HIV/AIDS News Media Resources
Leading HIV Experts Convene 2019 National HIV Prevention Conference – March 18, 2019
In support of the conference theme – Getting to No New Infections – speakers, including U.S. Secretary of Health and Human Services Alex M. Azar II, CDC Director Robert R. Redfield, M.D., National Institute of Allergy and Infectious Diseases Director Anthony S. Fauci, M.D., Health Resources & Services Administration HIV/AIDS Bureau Associate Administrator, Laura Cheever, M.D., and NCHHSTP Director Jonathan Mermin, M.D., will share their vision and insights on the coordinated federal effort to eliminate HIV in the United States within a decade: Ending the HIV Epidemic: A Plan for AmericaExternal.
CDC Vital Signs: HIV Transmission along the Continuum of Care, 2016 – March 18, 2019
Published on the first day of CDC’s 2019 National HIV Prevention Conference, a new CDC Vital Signs report provides the latest data on the impact of undiagnosed and untreated HIV in the nation and underscores the critical need to expand HIV testing and treatment in the U.S.
2019 Conference on Retroviruses and Opportunistic Infections – March 7, 2019
A new CDC analysis presented today at the Conference on Retroviruses and Opportunistic Infections in Seattle, Washington finds more gay and bisexual men at high risk for HIV are using pre-exposure prophylaxis (PrEP), but significant gaps remain – especially among African Americans and Latinos.
Progress in HIV prevention has stalled; need for immediate action — ‘Ending the Epidemic: A Plan for America’ – February 27, 2019
Annual HIV infections (“HIV incidence”) in the United States have been reduced by more than two-thirds since the height of the epidemic in the mid-1980s, but CDC data indicate that progress has stalled in recent years. Following about five years of declines, the estimated number of new HIV infections began to level off in 2013 at about 39,000 per year — reinforcing the need for more action to end America’s HIV epidemic. The report also finds that new HIV infections declined in some populations, but increased in others.
2018 Conference on Retroviruses and Opportunistic Infections – March 6, 2018
A new CDC analysis presented today at the Conference on Retroviruses and Opportunistic Infections in Boston, Mass., suggests only a small percentage of Americans who could benefit from pre-exposure prophylaxis (PrEP) have been prescribed it. Furthermore, while two-thirds of people who could potentially benefit are African American or Latino, they account for the smallest percentage of PrEP prescriptions to date. Additionally, two new CDC analyses presented at CROI demonstrate the effectiveness of SSPs and HIV testing and treatment in helping to end a large outbreak of HIV among people who inject drugs (PWID).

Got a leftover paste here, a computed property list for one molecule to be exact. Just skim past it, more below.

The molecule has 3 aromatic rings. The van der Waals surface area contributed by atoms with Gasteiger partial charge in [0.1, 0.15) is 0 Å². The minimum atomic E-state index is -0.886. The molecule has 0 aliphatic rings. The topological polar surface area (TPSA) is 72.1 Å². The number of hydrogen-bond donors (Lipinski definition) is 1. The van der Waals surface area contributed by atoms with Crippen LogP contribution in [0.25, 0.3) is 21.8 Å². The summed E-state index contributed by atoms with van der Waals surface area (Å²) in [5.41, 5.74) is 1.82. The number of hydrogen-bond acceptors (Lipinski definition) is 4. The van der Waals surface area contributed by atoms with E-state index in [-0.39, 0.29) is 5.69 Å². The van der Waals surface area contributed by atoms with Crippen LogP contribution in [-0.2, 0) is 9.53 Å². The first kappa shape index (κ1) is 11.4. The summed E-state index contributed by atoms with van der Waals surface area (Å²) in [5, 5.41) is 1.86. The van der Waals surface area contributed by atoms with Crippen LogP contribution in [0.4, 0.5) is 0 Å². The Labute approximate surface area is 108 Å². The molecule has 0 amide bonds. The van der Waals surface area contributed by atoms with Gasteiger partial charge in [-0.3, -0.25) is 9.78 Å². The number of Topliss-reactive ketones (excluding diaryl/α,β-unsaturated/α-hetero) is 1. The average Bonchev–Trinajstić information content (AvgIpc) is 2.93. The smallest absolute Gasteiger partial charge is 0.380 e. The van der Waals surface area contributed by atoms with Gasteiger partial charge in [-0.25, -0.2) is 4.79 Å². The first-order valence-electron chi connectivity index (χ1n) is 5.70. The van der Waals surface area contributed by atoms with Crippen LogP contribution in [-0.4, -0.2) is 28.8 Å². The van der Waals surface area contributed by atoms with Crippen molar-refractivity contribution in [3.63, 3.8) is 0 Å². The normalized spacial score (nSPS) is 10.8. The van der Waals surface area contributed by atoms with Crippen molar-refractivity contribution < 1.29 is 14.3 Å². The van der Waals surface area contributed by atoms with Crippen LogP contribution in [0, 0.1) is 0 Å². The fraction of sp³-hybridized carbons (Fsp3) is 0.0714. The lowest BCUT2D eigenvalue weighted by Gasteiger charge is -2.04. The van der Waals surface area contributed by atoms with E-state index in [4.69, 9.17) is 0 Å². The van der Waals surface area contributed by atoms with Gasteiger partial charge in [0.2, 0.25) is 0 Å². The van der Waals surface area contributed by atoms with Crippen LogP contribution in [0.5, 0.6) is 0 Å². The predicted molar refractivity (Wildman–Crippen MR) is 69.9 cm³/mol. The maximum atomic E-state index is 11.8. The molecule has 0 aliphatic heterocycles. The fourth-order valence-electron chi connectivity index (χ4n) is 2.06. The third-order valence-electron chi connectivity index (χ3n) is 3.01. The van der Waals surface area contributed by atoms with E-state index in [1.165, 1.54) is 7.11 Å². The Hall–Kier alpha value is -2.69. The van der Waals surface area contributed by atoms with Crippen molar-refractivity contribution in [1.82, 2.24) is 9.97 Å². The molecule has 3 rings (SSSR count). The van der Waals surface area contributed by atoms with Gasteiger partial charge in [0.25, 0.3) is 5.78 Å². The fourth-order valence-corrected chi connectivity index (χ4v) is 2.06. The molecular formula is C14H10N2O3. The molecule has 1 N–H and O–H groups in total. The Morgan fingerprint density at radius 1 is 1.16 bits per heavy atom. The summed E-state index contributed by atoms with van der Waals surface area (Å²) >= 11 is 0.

CDC Vital Signs: HIV Testing and Diagnosis Delays – November 28, 2017
A new CDC Vital Signs report finds that HIV testing has improved, and that HIV is being diagnosed sooner after infection – but many people still have HIV for years before they know it.
CDC’s comprehensive analysis of the U.S. HIV care continuum shows that, based on the most recent national data from 2014, of the estimated 1.1 million people living with HIV in the United States, 85% knew they were infected, and about half (49%) were virally suppressed. The analysis also details differences in HIV diagnosis, care and treatment by age, race / ethnicity, transmission route, and sex.
2017 Conference on Retroviruses and Opportunistic Infections – February 15, 2017
CDC released estimates of the number of annual HIV infections (HIV incidence) in the United States – overall and by transmission group – at the Conference on Retroviruses and Opportunistic Infections on Feb. 14, 2017, in Seattle. These estimates provide the most up-to-date picture of HIV trends in the United States. Additionally, research from a joint study by The Rollins School of Public Health at Emory University and CDC suggests that for gay and bisexual men, pre-exposure prophylaxis (PrEP) for HIV prevention, along with testing for and treatment of sexually transmitted infections (STIs), can reduce not only HIV, but also some STIs, even in the presence of some reductions in condom usage.
CDC Vital Signs: HIV and Injection Drug Use – November 29, 2016
Use of syringe services programs has increased substantially during the last decade, but most people who inject drugs are still not using sterile needles consistently, according to a new CDC Vital Signs report.
2016 International AIDS Society Conference: New Research on HIV Risk Behaviors in Gay, Bisexual Male High School Students – July 20, 2016
New CDC data presented today at the International AIDS Conference in Durban, South Africa, suggests there are no significant differences in several HIV-related risk behaviors among male students in ninth through 12th grades who identify as heterosexual, gay or bisexual.
2016 Conference on Retroviruses and Opportunistic Infections – February 23-24, 2016
CDC researchers will be presenting findings from more than 40 studies in Boston, Massachusetts from February 22-25, 2016 on the latest developments in the prevention and treatment of HIV and related infectious diseases.
CDC Statement on Syringe Services Programs – December 21, 2015
Statement from Dr. Jonathan Mermin, Director, CDC’s National Center for HIV/AIDS, Viral Hepatitis, STD, and TB Prevention, regarding Congress giving states and local communities the opportunity to use federal funds to support certain aspects of syringe services programs.
- The number of new HIV infections in the U.S. has stabilized in recent years – new infections began to level off in 2013 at about 39,000 per year.
- African Americans and gay & bisexual men face a heavier burden of HIV and are at higher risk for infection.
Eugene McCray, MD
Director, Division of HIV/AIDS Prevention
View Dr. McCray's full bio